Acquired immune deficiency syndrome or acquired immunodeficiency syndrome (AIDS or Aids) is a collection of symptoms and infections resulting from the specific damage to the immune system caused by the human immunodeficiency virus (HIV) in humans, and similar viruses in other species (SIV, FIV, etc.). The late stage of the condition leaves individuals susceptible to opportunistic infections and tumors. Although treatments for AIDS and HIV exist to decelerate the virus’ progression, there is currently no known cure. HIV, et al., are transmitted through direct contact of a mucous membrane or the bloodstream with a bodily fluid containing HIV, such as blood, semen, vaginal fluid, preseminal fluid, and breast milk. This transmission can come in the form of anal, vaginal or oral sex, blood transfusion, contaminated hypodermic needles, exchange between mother and baby during pregnancy, childbirth, or breastfeeding, or other exposure to one of the above bodily fluids. Most researchers believe that HIV originated in sub-Saharan Africa during the twentieth century; it is now a pandemic, with an estimated 38.6 million people now living with the disease worldwide.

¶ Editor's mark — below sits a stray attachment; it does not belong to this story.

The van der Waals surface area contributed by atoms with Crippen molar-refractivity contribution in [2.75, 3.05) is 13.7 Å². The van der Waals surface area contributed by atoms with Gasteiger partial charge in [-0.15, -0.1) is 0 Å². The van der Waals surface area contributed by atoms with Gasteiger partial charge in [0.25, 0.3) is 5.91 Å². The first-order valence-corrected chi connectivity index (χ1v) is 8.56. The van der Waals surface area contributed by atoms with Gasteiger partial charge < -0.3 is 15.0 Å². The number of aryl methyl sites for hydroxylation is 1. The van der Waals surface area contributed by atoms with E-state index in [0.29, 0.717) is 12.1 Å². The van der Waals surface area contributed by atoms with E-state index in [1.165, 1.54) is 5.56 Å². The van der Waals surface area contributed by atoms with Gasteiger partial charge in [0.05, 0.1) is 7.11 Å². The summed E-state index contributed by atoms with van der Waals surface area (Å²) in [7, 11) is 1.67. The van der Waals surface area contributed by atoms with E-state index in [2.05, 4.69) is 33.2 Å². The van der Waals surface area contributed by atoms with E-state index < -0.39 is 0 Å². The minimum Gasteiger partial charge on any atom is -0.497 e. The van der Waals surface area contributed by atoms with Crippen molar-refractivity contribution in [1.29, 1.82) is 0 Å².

Influenza, commonly known as flu, is an infectious disease of birds and mammals caused by RNA viruses of the family Orthomyxoviridae (the influenza viruses). In humans, common symptoms of influenza infection are fever, sore throat, muscle pains, severe headache, coughing, weakness and general discomfort. In more serious cases, influenza causes pneumonia, which can be fatal, particularly in young children and the elderly. Sometimes confused with the common cold, influenza is a much more severe disease and is caused by a different type of virus. Although nausea and vomiting can be produced, especially in children, these symptoms are more characteristic of the unrelated gastroenteritis, which is sometimes called “stomach flu” or “24-hour flu.” Typically, influenza is transmitted from infected mammals through the air by coughs or sneezes, creating aerosols containing the virus, and from infected birds through their droppings. Influenza can also be transmitted by saliva, nasal secretions, feces and blood. Infections also occur through contact with these body fluids or with contaminated surfaces.